Roget's 21st Century Thesaurus, Third Edition Copyright © 2013 by the Philip Lief Group.

EXAMPLES FROM THE WEB FOR CATERED

No, sir, we have catered too long for the public not to know what its size is.

But then, the uni-sexual Sirians, of course, often catered to their own feminine taste.

The young gentry for whom he catered were not the “apples of his eyes” they had been.

Have they not acted in public, laboured for the public, catered for the public?

Besides, she is a nuisance on the yacht if she must be catered to all the time.'

You said what you chose, and spoke from your own convictions, and catered to no one.

Thereafter my trade was catered for by the best of manufacturers.

It was a privilege to be catered to by this master of his art.

But the Elizabethan Dramatist was a man who catered to the Elizabethan play-goer.

They have catered more for the intellect than for the heart and conscience.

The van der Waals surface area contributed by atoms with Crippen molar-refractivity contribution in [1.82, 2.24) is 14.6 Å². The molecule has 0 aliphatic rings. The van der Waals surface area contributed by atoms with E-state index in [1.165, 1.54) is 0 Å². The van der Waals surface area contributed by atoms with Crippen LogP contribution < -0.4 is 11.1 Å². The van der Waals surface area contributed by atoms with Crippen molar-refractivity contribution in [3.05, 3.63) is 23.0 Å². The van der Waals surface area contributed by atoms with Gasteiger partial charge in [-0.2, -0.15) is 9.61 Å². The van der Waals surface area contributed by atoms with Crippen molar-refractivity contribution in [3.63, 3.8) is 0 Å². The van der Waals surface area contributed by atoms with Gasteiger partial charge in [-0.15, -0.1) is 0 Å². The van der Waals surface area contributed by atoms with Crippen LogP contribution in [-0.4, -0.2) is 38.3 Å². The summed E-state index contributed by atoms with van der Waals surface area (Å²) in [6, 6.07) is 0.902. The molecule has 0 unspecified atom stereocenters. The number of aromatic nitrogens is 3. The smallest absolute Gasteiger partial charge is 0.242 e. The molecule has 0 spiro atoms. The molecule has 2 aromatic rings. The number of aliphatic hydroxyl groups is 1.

WORD ORIGIN

"provide food for," c.1600, from Middle English catour (n.) "buyer of provisions" (c.1400; late 13c. as a surname), a shortening of Anglo-French achatour "buyer" (Old North French acatour, Old French achatour, 13c., Modern French acheteur), from Old French achater "to buy," originally "to buy provisions," perhaps from Vulgar Latin *accaptare, from Latin ad- "to" + captare "to take, hold," frequentative of capere "to take" (see capable).

Or else from Vulgar Latin *accapitare "to add to one's capital," with second element from verbal stem of Latin caput (genitive capitis); see capital (adj.). Figuratively from 1650s. Related: Catered; catering.

Roget's 21st Century Thesaurus, Third Edition Copyright © 2013 by the Philip Lief Group.